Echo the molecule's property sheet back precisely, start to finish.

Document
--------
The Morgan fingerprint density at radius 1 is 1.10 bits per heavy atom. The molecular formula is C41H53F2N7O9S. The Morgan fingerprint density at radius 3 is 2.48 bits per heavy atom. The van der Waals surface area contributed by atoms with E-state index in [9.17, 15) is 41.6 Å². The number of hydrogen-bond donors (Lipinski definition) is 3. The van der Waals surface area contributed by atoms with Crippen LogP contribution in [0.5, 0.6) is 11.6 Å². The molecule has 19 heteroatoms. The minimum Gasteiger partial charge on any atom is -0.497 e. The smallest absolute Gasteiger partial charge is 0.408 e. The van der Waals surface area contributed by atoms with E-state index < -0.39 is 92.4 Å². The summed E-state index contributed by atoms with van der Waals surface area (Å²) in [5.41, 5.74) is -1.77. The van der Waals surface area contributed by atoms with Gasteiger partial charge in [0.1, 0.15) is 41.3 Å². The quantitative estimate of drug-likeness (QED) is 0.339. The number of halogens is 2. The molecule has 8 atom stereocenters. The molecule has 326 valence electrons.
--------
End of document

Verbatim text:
The Morgan fingerprint density at radius 1 is 1.10 bits per heavy atom. The molecular formula is C41H53F2N7O9S. The Morgan fingerprint density at radius 3 is 2.48 bits per heavy atom. The van der Waals surface area contributed by atoms with E-state index in [9.17, 15) is 41.6 Å². The number of hydrogen-bond donors (Lipinski definition) is 3. The van der Waals surface area contributed by atoms with Crippen LogP contribution in [0.5, 0.6) is 11.6 Å². The molecule has 19 heteroatoms. The minimum Gasteiger partial charge on any atom is -0.497 e. The smallest absolute Gasteiger partial charge is 0.408 e. The van der Waals surface area contributed by atoms with E-state index < -0.39 is 92.4 Å². The summed E-state index contributed by atoms with van der Waals surface area (Å²) in [5.41, 5.74) is -1.77. The van der Waals surface area contributed by atoms with Gasteiger partial charge in [0.1, 0.15) is 41.3 Å². The quantitative estimate of drug-likeness (QED) is 0.339. The number of halogens is 2. The molecule has 8 atom stereocenters. The molecule has 326 valence electrons.